Friends, who work in the food industry, think they do a superb job making food that’s both easy to serve and affordable. A book I read in the 70’s told me that the mission statement of Marks and Spencer was to subvert the class structure of Britain by making items available to the working classes that previously only the upper classes could afford! I can remember the excitement of having a Chicken Kiev for the first time! The example of Chicken Kiev is interesting. Most of us tend to think it’s a traditional dish, probably from the Ukraine. However I think it’s origins are French – and it was originally made with veal.
Posh restaurants changed it to chicken, because it was more expensive! Now you can buy two Chicken Kievs and get change from £1! How did this come about?
We can thank factory farmers for bringing down the price of chicken. I think most people would be appalled if they walked through a modern intensive poultry farm.
The few that allow cameras in are probably the better ones, in terms of animal welfare. Due to their intensive rearing, a typical supermarket chicken today contains more than twice the fat, and about a third less protein than 40 years ago.
How can the supermarkets sell food so cheaply? A look at the ingredients gives us a clue. In the one I looked at there was less than 50% chicken! The ingredients listed were:
“Chopped and Shaped Chicken Breast Mix with added Water and Soya Protein (67%) [Chicken (48%), Water, WHEAT FIBRE (contains Gluten), Tapioca Starch, SOYA PROTEIN ISOLATE, Stabilisers (Triphosphates), Salt, White Pepper] , Garlic Butter (10%) [Unsalted Butter (from MILK), Garlic Powder, Sugar, Parsley, Citric Acid, Flavouring] , Rapeseed Oil , Fortified Wheat Flour and Wheat Flour Blend [Fortified Wheat Flour [WHEAT FLOUR (contains Gluten), Calcium Carbonate, Iron, Niacin (B3), Thiamin (B1)], WHEAT FLOUR (contains Gluten)] , Salt , Dextrose , WHEAT SEMOLINA (contains Gluten) , Maize Starch , WHEAT GLUTEN , WHEAT STARCH (contains Gluten)”.
The problem, as I see it, stems back to the industrial resolution, when workers left the land and moved into cities. Factories sprung up, producing cheap processed food.
There’s a long history of the food industry buying cheap ingredients, and then adding flavouring, sugar and salt to make it more appealing. I can recommend reading Swindled: From Poison Sweets to Counterfeit Coffee – The Dark History of the Food Cheats by Bee Wilson. I’ve used chickens as an example, but I could have used many others. It’s frightening when you read the real reasons why prawn are now so cheap, and you’ll probably want to cut them out of your diet when you read more (see here for an example). Another good read is Felicity Lawrence’s Not On the Label: What Really Goes into the Food on Your Plate. It’s shocking that, after the horse meat scandal, I’m struggling to find evidence of prosecutions etc.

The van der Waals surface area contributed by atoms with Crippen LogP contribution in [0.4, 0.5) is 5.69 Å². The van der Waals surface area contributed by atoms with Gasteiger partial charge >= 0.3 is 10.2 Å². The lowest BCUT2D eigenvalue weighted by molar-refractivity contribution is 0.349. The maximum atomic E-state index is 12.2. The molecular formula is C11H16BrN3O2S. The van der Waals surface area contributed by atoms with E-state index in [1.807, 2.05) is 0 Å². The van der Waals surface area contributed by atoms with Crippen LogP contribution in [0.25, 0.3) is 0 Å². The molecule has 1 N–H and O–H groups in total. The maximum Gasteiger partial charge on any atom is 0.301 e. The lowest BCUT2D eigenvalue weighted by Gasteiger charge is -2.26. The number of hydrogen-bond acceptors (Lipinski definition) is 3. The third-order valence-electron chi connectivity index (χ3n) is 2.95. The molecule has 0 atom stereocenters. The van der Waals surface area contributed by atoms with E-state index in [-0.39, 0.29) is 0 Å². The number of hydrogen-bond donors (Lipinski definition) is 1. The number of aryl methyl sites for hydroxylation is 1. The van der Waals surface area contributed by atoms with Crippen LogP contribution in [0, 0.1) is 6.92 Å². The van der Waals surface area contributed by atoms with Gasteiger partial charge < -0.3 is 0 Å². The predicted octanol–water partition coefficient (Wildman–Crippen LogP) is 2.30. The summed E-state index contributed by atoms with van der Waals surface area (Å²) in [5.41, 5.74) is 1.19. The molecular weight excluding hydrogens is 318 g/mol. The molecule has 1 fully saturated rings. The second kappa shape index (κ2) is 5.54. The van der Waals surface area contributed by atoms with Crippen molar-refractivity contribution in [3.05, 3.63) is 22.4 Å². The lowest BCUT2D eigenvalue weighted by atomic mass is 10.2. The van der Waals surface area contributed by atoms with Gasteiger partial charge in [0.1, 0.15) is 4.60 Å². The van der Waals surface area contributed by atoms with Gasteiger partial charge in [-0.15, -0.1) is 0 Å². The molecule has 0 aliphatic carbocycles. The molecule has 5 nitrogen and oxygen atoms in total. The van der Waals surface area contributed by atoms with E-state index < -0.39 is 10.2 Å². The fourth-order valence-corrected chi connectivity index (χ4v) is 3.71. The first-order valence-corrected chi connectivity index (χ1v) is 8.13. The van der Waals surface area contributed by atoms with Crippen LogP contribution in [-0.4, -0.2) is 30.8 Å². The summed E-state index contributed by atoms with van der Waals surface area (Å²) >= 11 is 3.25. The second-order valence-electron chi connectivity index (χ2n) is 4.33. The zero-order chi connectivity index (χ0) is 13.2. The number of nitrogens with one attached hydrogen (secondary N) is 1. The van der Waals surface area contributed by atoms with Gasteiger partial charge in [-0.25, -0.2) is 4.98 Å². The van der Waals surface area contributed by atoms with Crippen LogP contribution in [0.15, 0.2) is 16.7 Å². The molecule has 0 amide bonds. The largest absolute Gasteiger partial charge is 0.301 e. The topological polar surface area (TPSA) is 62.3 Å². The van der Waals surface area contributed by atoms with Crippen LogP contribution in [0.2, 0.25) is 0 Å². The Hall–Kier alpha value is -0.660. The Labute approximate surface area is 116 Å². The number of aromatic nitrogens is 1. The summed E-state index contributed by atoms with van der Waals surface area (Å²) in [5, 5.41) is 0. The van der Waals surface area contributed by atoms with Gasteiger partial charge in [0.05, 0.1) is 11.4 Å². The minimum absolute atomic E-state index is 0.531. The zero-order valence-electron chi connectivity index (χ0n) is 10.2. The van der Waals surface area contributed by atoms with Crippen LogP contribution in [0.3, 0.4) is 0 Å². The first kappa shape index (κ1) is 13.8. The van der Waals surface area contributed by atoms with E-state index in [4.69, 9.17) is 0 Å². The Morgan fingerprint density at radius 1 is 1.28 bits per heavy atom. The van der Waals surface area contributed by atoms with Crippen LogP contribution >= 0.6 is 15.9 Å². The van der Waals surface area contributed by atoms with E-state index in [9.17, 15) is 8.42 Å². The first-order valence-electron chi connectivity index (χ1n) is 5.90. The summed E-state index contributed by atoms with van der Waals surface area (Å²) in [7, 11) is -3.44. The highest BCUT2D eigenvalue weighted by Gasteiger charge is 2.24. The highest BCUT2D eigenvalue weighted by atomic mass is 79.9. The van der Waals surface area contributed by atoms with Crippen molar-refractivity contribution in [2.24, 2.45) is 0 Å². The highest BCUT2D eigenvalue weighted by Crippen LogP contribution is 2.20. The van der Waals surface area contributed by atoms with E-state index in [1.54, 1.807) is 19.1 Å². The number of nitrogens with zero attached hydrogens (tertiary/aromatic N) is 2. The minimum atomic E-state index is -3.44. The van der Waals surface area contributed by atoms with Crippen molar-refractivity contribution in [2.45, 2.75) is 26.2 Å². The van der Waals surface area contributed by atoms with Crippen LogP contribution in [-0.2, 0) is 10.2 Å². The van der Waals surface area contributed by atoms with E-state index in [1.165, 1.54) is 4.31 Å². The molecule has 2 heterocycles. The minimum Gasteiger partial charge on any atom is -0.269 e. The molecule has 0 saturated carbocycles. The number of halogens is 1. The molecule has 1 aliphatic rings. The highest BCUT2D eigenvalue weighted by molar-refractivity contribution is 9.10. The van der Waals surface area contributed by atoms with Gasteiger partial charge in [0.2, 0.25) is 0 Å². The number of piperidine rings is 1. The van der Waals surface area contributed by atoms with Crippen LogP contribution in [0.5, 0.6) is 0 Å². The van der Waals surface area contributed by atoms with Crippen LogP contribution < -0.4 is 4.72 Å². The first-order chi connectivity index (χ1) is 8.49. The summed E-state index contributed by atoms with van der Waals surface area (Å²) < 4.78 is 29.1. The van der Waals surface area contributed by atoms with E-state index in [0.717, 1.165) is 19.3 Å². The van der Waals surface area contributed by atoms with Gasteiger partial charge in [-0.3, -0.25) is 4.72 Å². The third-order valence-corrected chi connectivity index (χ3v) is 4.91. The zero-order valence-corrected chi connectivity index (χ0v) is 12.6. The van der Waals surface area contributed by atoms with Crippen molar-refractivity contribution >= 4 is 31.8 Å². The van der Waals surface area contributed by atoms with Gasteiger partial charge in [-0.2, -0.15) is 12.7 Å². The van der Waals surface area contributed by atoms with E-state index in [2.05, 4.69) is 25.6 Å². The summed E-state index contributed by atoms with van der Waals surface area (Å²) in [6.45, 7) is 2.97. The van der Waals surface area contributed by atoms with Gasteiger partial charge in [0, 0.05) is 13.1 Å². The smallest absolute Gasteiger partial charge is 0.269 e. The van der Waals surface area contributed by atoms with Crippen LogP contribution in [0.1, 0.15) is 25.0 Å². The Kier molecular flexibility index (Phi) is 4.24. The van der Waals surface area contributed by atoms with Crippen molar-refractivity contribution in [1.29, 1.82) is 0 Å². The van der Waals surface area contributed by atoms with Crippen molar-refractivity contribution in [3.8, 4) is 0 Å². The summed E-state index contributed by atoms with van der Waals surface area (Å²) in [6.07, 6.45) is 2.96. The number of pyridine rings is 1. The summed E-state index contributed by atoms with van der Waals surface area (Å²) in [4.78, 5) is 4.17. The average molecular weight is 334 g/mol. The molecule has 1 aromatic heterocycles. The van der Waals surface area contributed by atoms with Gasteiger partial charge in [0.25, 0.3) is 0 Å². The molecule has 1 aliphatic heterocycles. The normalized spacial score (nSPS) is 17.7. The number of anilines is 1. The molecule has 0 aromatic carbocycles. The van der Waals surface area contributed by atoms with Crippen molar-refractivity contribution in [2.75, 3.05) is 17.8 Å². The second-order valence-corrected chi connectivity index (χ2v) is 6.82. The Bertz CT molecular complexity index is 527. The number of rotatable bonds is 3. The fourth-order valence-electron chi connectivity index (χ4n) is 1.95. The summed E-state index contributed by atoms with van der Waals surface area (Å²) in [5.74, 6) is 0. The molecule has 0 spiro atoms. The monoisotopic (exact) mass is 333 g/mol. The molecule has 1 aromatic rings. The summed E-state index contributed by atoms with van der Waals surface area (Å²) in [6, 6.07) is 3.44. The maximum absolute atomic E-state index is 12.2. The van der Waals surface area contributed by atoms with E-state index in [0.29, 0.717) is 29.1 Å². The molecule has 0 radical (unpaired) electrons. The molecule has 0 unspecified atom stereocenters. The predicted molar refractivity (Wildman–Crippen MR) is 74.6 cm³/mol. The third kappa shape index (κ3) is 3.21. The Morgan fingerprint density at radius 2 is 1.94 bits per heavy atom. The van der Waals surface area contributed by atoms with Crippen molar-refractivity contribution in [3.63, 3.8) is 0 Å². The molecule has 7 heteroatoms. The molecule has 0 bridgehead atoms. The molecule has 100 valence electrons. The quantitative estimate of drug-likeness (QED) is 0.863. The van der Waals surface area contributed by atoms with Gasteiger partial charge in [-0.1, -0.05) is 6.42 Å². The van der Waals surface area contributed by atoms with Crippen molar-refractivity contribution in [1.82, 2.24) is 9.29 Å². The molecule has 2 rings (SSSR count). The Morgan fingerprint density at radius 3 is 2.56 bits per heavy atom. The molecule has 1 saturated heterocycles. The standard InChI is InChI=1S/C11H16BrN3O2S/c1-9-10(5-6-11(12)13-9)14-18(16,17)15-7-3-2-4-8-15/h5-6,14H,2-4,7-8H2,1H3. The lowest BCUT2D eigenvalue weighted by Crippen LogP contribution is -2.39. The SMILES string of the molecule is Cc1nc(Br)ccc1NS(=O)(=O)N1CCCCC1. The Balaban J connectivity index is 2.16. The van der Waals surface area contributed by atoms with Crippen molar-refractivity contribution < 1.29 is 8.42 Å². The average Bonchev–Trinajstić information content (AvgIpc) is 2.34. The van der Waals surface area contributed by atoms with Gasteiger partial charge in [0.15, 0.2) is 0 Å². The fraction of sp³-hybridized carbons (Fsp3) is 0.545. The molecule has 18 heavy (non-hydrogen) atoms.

As supply chains have lengthened, we’ve become more distanced from food producers. A small producer probably wouldn’t bother to substitute a cheaper ingredient to save a penny – but if you’re producing 100,000+ then saving a penny can add thousands to the bottom line.
One of the main problems is lack of education. The eminent Professor John Webster told me in the 70’s the British public profess to have an interest in animal welfare, until they walk through the supermarket door and buy the cheapest food there is! Thirty years on and his message hasn’t changed (see here for example).
When I buy a chicken, I’m surprised how many meals I get out of it. I buy a good one, and bulk it out with pulses and vegetables. Nothing goes to waste, I always make a stock out of the carcass.
A recent report, by The Centre for Diet and Activity Research (CEDAR), looks at the growing price gap between more and less healthy foods. According to the report, healthy foods in 2012 were three times more expensive per calorie than less healthy foods:
It’s no wonder obesity is increasing. When I look in shops like B & M and Home Bargains I see lots of cheap, but heavily processed foods. We’re lucky, where I live, to still have a greengrocer. Many places no longer have one…
I welcome programmes like Jamie’s 15 minute meals, which show you that you can make tasty, reasonably priced meals in no time at all without resorting to packets and ready meals. I also commend Joanna Blythman’s What to Eat: Food that’s good for your health, pocket and plate – follow her guidelines and you can eat better and help save the planet.